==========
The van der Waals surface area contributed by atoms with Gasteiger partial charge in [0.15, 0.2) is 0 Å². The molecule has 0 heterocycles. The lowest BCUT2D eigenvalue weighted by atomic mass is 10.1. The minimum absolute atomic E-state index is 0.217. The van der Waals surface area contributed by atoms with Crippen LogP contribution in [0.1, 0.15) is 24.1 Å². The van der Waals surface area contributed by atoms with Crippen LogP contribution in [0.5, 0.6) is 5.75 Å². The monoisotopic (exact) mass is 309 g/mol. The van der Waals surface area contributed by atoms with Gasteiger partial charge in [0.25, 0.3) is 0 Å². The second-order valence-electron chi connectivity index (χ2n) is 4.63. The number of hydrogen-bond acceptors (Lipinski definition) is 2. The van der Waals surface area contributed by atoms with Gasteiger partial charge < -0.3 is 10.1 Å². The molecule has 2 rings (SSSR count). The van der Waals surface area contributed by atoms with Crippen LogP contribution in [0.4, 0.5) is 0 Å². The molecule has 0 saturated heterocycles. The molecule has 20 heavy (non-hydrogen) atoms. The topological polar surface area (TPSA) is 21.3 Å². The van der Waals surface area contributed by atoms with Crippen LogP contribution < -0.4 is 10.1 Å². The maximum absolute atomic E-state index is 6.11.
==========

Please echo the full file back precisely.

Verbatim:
The van der Waals surface area contributed by atoms with Gasteiger partial charge in [0.15, 0.2) is 0 Å². The molecule has 0 heterocycles. The lowest BCUT2D eigenvalue weighted by atomic mass is 10.1. The minimum absolute atomic E-state index is 0.217. The van der Waals surface area contributed by atoms with Crippen LogP contribution in [0.1, 0.15) is 24.1 Å². The van der Waals surface area contributed by atoms with Crippen LogP contribution in [0.5, 0.6) is 5.75 Å². The monoisotopic (exact) mass is 309 g/mol. The van der Waals surface area contributed by atoms with Gasteiger partial charge in [0.25, 0.3) is 0 Å². The second-order valence-electron chi connectivity index (χ2n) is 4.63. The number of hydrogen-bond acceptors (Lipinski definition) is 2. The van der Waals surface area contributed by atoms with Gasteiger partial charge < -0.3 is 10.1 Å². The molecule has 2 rings (SSSR count). The van der Waals surface area contributed by atoms with Crippen LogP contribution in [0.4, 0.5) is 0 Å². The molecule has 0 saturated heterocycles. The molecule has 20 heavy (non-hydrogen) atoms. The topological polar surface area (TPSA) is 21.3 Å². The van der Waals surface area contributed by atoms with Crippen LogP contribution < -0.4 is 10.1 Å². The maximum absolute atomic E-state index is 6.11.